One of many popular prescription stimulants, Adderall treats attention problems and restlessness in people with attention deficit hyperactivity disorder (ADHD). The drug is sometimes prescribed to improve alertness in people with narcolepsy and other sleep disorders.
Adderall is a combination of amphetamine and dextroamphetamine, which helps to improve attention in people with ADHD; however, the drug has been falsely associated with improved cognition, memory, and physical performance in those who do not have ADHD or narcolepsy. For many people, abusing Adderall is a way to cram for a test, lose weight, or experience greater physical energy before a professional sports game. These are dangerous misuses of the drug, which can lead to addiction and chronic health problems.
Abuse of Adderall Leads to Addiction
When a person abuses Adderall, they may start by consuming the drug orally. All stimulant drugs, whether Adderall, cocaine, or crystal meth, increase the amount of dopamine released by the brain; when a prescription stimulant like Ritalin or Adderall is taken orally, the dose will control the release of dopamine more slowly, at therapeutic levels. For those with a condition like ADHD, this timed release moderates symptoms for a long time; for people who abuse the drug, however, the slower release of dopamine may become addictive, and they will then begin to crave a faster release. Their body will likely develop a tolerance to the drug over time, meaning they will need to take more to get the original effects.
Instead of consuming more of the drug, which can lead to an overdose, some people may find other ways to abuse Adderall, so it begins to affect their brain faster. Smoking and snorting drugs are two ways that people abuse drugs so they affect brain pathways more rapidly, but these methods are incredibly dangerous and have serious side effects.
- Snorting: The act of snorting a powdered version of a drug is sometimes called insufflation, which is defined medically as the act of blowing a drug into a body cavity, such as gas or a medication. Snorting specifically involves insufflation in the nasal cavity, and most prescription medications are not formulated to be snorted, especially if they are taken regularly at home. When a person begins to snort a prescription medication, this is a form of substance abuse. They are likely crushing and snorting the drug so they can get high faster.Snorting drugs gets the substance into the body faster, because the chemical enters the bloodstream through the thin mucous membranes of the nose and throat. Any snorted drug, whether it is Adderall, OxyContin, or cocaine, will begin to affect the brain within 5-10 minutes after it is snorted. Drugs like Adderall XR, the extended-release version of the prescription stimulant, may become targets for crushing and snorting because that is a method of bypassing additives meant to release the substance more slowly through the digestive system. Not only does this increase the risk of addiction by releasing more dopamine more quickly, but it also increases the risk of overdose.Side effects become more intense as well. When a person snorts Adderall, they are more likely to experience seizures, psychotic episodes, panic attacks, and heart problems. They are also at risk of damaging their nasal cavity, upper palate, throat, and upper respiratory system, which all have delicate mucous membranes. These membranes are easily damaged with repeated drug abuse, and that can lead to septal perforation, upper palate perforation, and an increased risk of respiratory infections like pneumonia and tuberculosis.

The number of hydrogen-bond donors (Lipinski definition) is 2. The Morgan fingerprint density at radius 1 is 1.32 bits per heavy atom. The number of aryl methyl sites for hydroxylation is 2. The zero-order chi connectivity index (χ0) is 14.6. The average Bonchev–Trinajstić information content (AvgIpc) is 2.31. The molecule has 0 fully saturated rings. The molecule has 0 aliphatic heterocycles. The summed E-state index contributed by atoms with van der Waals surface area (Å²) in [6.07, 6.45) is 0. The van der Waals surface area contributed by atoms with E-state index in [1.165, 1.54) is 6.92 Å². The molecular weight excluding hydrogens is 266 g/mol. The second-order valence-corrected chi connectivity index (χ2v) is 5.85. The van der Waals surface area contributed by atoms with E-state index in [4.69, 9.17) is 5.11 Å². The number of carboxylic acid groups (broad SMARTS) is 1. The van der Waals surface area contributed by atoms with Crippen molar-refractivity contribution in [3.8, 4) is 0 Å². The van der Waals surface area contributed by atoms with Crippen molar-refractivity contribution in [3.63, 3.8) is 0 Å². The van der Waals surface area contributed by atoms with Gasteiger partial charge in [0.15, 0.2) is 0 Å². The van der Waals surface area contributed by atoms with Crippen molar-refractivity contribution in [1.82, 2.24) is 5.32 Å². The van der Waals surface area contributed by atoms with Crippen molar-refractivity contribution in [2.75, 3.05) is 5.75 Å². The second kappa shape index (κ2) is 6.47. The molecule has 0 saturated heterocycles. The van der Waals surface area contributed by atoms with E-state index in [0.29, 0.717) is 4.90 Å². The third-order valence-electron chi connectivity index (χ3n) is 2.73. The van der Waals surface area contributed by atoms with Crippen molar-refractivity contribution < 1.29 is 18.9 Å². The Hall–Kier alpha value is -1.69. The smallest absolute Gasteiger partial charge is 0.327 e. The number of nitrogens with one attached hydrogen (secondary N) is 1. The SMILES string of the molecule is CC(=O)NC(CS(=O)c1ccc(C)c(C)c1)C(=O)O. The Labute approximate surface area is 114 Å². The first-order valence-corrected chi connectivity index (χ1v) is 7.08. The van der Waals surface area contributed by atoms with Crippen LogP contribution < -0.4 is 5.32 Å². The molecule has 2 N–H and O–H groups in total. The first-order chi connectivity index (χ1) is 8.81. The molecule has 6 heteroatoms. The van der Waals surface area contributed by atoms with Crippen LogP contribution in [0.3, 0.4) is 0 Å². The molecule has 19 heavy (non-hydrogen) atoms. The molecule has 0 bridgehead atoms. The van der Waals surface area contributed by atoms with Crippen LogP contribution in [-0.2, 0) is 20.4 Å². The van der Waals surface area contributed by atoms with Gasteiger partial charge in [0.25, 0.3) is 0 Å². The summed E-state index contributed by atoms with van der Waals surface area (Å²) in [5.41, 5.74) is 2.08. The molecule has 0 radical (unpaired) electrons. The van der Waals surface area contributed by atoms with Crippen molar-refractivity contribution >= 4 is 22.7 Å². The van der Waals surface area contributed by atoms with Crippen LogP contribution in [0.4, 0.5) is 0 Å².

- Smoking: While crushing and snorting a drug is a rapid method of delivery, the fastest way for a drug to enter the bloodstream is through smoking it. The faster a drug reaches the brain and causes intoxication, the more addictive the drug is. The substance enters the lungs and is absorbed into the blood through the alveoli in a matter of seconds. Within a minute or two, the drug has entered the brain and started to affect dopamine release.Smoking any drug, from nicotine to Adderall to crack cocaine, can cause lung damage. Chemicals binding to the lungs lead to inflammation, which may become permanent and cause bronchitis, emphysema, and chronic obstructive pulmonary disease (COPD). This damage also increases the risk of lung cancer.It is rare for people who abuse Adderall to smoke the drug and more common for the substance to be crushed and snorted. However, people who struggle with polydrug abuse may mix Adderall into cigarettes or, more often, joints. Urban Dictionary, which maintains a user-created database of colloquialisms, terms the abuse of Adderall and marijuana together to be Madderall, a combination which increases euphoria and makes the person feel more open-minded. However, mixing stimulants and depressants is very dangerous and can lead to chronic health issues later in life. There is extra stress on the heart due to changes in heart rate and blood pressure, which can lead to serious long-term health problems.
Regardless of how a person abuses Adderall, taking this drug with no medical reason is dangerous and can lead to addiction. Stimulants can cause heart problems, lung damage, and even affect memory and cognition. It is important to get help to detox from the drug and then enter a complete rehabilitation program to treat stimulant addiction.